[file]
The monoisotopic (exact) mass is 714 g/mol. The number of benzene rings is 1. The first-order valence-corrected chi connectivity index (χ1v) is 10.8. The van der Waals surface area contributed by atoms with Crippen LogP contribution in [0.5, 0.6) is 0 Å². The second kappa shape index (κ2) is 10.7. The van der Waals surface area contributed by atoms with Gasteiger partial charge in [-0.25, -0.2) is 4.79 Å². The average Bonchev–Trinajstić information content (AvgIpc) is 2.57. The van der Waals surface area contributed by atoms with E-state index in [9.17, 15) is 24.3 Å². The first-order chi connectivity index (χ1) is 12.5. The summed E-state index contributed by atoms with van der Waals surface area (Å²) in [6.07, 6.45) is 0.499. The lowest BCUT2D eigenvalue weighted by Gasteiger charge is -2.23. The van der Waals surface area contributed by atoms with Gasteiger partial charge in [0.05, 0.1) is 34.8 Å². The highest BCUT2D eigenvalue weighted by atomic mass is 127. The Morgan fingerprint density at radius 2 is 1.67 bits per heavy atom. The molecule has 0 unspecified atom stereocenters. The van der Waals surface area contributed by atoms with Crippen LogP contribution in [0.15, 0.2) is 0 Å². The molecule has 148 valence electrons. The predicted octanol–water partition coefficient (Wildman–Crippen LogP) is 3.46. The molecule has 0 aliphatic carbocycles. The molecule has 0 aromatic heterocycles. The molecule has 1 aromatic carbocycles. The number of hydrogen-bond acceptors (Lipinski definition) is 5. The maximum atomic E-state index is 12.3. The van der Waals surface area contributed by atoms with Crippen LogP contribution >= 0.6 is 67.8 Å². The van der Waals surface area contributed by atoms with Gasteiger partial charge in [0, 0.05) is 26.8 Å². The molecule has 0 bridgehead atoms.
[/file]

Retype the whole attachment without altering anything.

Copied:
The monoisotopic (exact) mass is 714 g/mol. The number of benzene rings is 1. The first-order valence-corrected chi connectivity index (χ1v) is 10.8. The van der Waals surface area contributed by atoms with Crippen LogP contribution in [0.5, 0.6) is 0 Å². The second kappa shape index (κ2) is 10.7. The van der Waals surface area contributed by atoms with Gasteiger partial charge in [-0.25, -0.2) is 4.79 Å². The average Bonchev–Trinajstić information content (AvgIpc) is 2.57. The van der Waals surface area contributed by atoms with E-state index in [9.17, 15) is 24.3 Å². The first-order chi connectivity index (χ1) is 12.5. The summed E-state index contributed by atoms with van der Waals surface area (Å²) in [6.07, 6.45) is 0.499. The lowest BCUT2D eigenvalue weighted by Gasteiger charge is -2.23. The van der Waals surface area contributed by atoms with Gasteiger partial charge in [0.05, 0.1) is 34.8 Å². The highest BCUT2D eigenvalue weighted by atomic mass is 127. The Morgan fingerprint density at radius 2 is 1.67 bits per heavy atom. The molecule has 0 unspecified atom stereocenters. The van der Waals surface area contributed by atoms with Crippen LogP contribution in [0.15, 0.2) is 0 Å². The molecule has 148 valence electrons. The predicted octanol–water partition coefficient (Wildman–Crippen LogP) is 3.46. The molecule has 0 aliphatic carbocycles. The molecule has 0 aromatic heterocycles. The molecule has 1 aromatic carbocycles. The number of hydrogen-bond acceptors (Lipinski definition) is 5. The maximum atomic E-state index is 12.3. The van der Waals surface area contributed by atoms with Crippen LogP contribution >= 0.6 is 67.8 Å². The van der Waals surface area contributed by atoms with Gasteiger partial charge in [0, 0.05) is 26.8 Å². The molecule has 0 bridgehead atoms.